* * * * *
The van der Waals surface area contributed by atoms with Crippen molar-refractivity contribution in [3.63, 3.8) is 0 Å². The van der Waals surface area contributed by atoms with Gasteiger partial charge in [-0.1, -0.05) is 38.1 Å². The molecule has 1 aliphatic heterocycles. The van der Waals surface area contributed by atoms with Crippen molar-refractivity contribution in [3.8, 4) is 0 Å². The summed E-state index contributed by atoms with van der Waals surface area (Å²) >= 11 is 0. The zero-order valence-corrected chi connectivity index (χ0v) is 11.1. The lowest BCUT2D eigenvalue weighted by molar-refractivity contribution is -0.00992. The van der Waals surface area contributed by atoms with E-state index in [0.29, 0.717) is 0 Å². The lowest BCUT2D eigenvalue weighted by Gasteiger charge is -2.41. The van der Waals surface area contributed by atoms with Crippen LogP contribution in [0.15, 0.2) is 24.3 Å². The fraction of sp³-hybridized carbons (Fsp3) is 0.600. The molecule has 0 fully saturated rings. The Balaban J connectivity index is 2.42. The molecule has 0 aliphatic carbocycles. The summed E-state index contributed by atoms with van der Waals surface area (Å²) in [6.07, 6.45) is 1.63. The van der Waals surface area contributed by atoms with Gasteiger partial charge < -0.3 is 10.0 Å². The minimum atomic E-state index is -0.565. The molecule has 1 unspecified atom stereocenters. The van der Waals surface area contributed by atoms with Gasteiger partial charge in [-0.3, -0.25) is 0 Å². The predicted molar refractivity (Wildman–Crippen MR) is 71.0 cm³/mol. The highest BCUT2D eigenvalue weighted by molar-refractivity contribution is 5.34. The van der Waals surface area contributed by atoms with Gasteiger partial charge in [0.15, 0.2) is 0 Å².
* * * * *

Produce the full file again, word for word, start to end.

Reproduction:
The van der Waals surface area contributed by atoms with Crippen molar-refractivity contribution in [3.63, 3.8) is 0 Å². The van der Waals surface area contributed by atoms with Gasteiger partial charge in [-0.1, -0.05) is 38.1 Å². The molecule has 1 aliphatic heterocycles. The van der Waals surface area contributed by atoms with Crippen molar-refractivity contribution in [3.8, 4) is 0 Å². The summed E-state index contributed by atoms with van der Waals surface area (Å²) >= 11 is 0. The zero-order valence-corrected chi connectivity index (χ0v) is 11.1. The lowest BCUT2D eigenvalue weighted by molar-refractivity contribution is -0.00992. The van der Waals surface area contributed by atoms with E-state index in [0.29, 0.717) is 0 Å². The lowest BCUT2D eigenvalue weighted by Gasteiger charge is -2.41. The van der Waals surface area contributed by atoms with Crippen LogP contribution in [0.15, 0.2) is 24.3 Å². The fraction of sp³-hybridized carbons (Fsp3) is 0.600. The molecule has 0 fully saturated rings. The Balaban J connectivity index is 2.42. The molecule has 0 aliphatic carbocycles. The summed E-state index contributed by atoms with van der Waals surface area (Å²) in [6.07, 6.45) is 1.63. The van der Waals surface area contributed by atoms with Gasteiger partial charge < -0.3 is 10.0 Å². The minimum atomic E-state index is -0.565. The molecule has 1 unspecified atom stereocenters. The van der Waals surface area contributed by atoms with Gasteiger partial charge in [-0.3, -0.25) is 0 Å². The predicted molar refractivity (Wildman–Crippen MR) is 71.0 cm³/mol. The highest BCUT2D eigenvalue weighted by molar-refractivity contribution is 5.34. The van der Waals surface area contributed by atoms with Gasteiger partial charge in [0.15, 0.2) is 0 Å².